For instance, noticing deeply and inhabiting nuance.

Gracefully wield your new practice of sensorial sophistication. Restore elements and actions to their rightful, independent complexity while acknowledging what they collectively hold in common

Notice the affinity your new mental habit bears to the way you and other dancers create your dances together.

In the womb of class, you learn the dignity of trusting what you know.

Proud country in which to roam, that class.

On a weekday afternoon some time ago, I lay on the massage table. My massage therapist kneaded and spread, talking. I heard her say,

I help you feel yourself more.

Wonder that.

You, too, have the means to such purposeful profundity.


In class.

Class is a container for identifying something as content.

Composition. Physical Practice.

… content. Content is the glimpse of something, an encounter like a flash. It’s very tiny—very tiny, content, offers William deKooning in the epigraph of Susan Sontag’s essay, Against Interpretation.

The class title further defines its content(s).


Or not.

Embodied Theory.


(Writing this, I recall Bill T. Jones’s fondness for Frank O’Hara: naming things is only the intention to make things.)

Arbitrary, real, created things.

Performance Practices. Strategies of Embodiment.

Visual creation by Erica Saucedo in Strategies of Embodiment, fall 2020.

Sometimes, content is about dancing or making dances.

Sometimes, content is about other things that dancing can illuminate.

Dance can’t discuss everything.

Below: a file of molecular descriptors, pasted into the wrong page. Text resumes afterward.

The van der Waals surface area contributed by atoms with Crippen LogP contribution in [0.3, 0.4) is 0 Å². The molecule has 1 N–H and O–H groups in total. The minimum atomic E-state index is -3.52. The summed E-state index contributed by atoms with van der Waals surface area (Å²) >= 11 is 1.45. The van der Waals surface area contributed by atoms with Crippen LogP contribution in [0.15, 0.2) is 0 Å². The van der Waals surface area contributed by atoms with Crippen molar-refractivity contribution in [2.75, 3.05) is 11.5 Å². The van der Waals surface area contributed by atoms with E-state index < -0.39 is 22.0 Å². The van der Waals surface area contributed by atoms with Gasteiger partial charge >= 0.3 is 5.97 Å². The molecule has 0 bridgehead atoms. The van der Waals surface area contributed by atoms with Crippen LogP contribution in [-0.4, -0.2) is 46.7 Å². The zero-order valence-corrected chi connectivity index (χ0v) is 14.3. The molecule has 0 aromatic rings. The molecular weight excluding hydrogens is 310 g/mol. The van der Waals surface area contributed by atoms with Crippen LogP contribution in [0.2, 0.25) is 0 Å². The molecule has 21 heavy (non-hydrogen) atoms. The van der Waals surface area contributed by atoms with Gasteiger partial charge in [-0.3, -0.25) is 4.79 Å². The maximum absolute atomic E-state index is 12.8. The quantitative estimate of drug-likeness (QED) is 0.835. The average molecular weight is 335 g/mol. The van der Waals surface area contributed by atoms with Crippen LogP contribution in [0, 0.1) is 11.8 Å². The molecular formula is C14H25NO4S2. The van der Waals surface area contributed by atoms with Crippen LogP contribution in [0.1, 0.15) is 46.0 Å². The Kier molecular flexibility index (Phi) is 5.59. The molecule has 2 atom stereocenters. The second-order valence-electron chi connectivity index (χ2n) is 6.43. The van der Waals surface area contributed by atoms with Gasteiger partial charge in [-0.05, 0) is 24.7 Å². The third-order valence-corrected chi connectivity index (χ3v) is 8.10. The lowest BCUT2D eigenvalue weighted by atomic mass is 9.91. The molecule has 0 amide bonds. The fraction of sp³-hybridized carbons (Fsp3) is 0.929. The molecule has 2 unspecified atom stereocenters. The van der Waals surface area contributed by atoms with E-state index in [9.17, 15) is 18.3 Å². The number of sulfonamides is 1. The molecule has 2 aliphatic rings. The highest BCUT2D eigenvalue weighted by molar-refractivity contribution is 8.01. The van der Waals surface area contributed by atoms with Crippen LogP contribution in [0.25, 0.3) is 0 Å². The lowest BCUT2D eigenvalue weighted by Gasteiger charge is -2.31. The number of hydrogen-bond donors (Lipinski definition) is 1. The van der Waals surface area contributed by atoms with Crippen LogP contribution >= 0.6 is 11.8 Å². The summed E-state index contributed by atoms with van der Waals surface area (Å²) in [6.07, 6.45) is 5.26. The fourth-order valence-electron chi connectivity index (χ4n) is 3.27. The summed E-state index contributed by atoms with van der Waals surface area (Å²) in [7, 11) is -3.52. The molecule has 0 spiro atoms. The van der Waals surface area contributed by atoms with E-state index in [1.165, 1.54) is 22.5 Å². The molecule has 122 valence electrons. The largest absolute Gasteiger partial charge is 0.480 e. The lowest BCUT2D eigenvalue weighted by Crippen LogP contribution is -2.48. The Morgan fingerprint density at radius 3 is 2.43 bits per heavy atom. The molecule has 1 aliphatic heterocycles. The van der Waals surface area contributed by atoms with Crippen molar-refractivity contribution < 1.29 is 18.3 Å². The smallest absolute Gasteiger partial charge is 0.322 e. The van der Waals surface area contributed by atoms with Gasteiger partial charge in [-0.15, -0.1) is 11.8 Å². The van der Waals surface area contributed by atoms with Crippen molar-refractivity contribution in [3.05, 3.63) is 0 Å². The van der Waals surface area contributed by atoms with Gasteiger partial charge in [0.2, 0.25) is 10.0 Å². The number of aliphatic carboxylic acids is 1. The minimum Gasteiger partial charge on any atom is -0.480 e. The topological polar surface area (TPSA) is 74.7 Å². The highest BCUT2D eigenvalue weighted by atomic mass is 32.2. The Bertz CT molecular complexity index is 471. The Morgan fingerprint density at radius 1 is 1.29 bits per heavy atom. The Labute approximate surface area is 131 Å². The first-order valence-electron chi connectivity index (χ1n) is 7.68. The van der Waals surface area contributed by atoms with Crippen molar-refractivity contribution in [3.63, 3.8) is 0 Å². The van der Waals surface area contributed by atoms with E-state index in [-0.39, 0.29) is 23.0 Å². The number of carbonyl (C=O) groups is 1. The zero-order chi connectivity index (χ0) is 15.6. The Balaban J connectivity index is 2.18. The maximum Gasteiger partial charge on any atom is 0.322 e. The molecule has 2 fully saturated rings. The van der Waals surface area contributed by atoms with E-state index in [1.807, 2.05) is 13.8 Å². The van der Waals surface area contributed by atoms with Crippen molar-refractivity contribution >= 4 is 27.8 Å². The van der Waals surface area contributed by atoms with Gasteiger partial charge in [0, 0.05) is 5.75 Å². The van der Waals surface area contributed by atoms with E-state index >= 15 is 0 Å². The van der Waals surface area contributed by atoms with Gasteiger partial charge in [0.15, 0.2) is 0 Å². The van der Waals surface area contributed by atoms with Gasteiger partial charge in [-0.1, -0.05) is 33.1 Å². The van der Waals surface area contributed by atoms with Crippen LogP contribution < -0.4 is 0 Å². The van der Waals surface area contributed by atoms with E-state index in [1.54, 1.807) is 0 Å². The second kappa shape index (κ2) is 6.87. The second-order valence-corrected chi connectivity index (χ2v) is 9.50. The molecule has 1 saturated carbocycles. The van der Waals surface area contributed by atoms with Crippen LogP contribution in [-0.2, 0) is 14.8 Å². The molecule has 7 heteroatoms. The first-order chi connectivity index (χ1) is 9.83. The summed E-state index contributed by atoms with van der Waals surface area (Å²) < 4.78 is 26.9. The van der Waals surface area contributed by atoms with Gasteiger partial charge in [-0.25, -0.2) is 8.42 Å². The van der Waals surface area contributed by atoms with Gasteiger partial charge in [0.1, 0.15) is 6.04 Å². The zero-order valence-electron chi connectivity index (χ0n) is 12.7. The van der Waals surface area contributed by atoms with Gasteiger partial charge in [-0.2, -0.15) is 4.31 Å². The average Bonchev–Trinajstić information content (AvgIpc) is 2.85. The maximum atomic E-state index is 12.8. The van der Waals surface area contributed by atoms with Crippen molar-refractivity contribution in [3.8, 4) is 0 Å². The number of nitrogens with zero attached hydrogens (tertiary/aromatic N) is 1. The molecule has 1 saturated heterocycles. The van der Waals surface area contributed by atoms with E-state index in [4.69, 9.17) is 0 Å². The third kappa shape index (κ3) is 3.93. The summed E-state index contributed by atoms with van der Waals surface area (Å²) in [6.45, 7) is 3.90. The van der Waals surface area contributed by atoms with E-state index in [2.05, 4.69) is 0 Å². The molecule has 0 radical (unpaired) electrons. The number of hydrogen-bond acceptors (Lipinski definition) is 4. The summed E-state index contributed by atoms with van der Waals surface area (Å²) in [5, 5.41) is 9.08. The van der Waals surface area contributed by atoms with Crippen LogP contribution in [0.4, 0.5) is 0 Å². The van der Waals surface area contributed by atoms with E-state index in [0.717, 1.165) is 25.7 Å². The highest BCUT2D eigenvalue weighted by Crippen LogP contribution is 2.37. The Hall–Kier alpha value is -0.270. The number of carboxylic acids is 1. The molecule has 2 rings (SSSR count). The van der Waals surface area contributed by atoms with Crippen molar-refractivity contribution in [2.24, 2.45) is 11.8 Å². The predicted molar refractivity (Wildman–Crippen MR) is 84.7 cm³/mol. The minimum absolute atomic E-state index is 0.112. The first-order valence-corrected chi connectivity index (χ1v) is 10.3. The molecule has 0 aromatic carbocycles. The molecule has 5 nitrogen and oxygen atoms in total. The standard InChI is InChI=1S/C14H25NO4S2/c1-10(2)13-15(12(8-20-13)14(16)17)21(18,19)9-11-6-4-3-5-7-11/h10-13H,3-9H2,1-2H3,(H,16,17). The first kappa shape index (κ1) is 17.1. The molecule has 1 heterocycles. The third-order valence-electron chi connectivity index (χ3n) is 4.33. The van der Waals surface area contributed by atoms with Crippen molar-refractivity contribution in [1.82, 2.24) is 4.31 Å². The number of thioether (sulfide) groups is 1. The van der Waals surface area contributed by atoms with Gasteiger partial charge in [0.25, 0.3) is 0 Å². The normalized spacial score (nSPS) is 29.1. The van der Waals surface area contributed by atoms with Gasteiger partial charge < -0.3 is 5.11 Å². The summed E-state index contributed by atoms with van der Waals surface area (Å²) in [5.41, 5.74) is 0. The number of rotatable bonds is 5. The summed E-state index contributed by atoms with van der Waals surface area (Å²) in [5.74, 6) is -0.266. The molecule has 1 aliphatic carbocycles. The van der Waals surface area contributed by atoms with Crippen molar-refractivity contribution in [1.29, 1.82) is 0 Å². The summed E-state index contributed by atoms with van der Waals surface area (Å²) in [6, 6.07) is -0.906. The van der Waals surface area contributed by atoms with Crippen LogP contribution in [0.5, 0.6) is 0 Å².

Some things, yes.

Teachers customize content for their motley of dancers—professionals, old people, “nondancers,” young folks—and package it for the containers in which they teach—universities, studios, and festivals. Packaging is part of the fun of teaching. Flash.

Composition. Physical Practice. Performance Practices. Strategies of Embodiment. Embodying Theory. Improvisation. These, a few names of classes I teach as dean of the American Dance Festival and associate professor at The University of Texas at Austin. These, provocations seducing you to wonder about what this class might or ought contain. Your assumptions and expectations are nothing if not inevitable, and inevitably mistaken. Seduction, expectation, and assumptions, inaccurate or confirmed, corner you to reckon with what’s actually present. They’re as essential to class as your moving body.

Single classes and semesters are structural details. So are the specific classes you attend and who’s teaching. For the record, you are always teaching class. Accept this as your role, no matter who it is that everyone listens to with acoltyic eyes aglow.

Notice. What comes up, what just came up.

The official teacher might be an authoritarian nightmare, the activities constructed vile or masterful. Regard these judgments as mere ideas dancing through your head. Mental distractions. When wrongly emphasized, they allow you to shirk your responsibility to keep teaching yourself. Leave them littering the highway of your attention and work the problem of class, the problems in class. It’s being in this class, right now that matters.

You can always choose a different class tomorrow, next semester, or next year. Indeed, you might wisely determine a different learning situation affords you fewer setbacks and sidesteps on your journey to discover your many dances. But don’t waste this opportunity.

Be where you are now. In this class.

Day after year after year.

The contents of class changes as you change, we change, culture shifts. It dances like you do.

And so.


To class. In turmoil, jest, joust, and joy.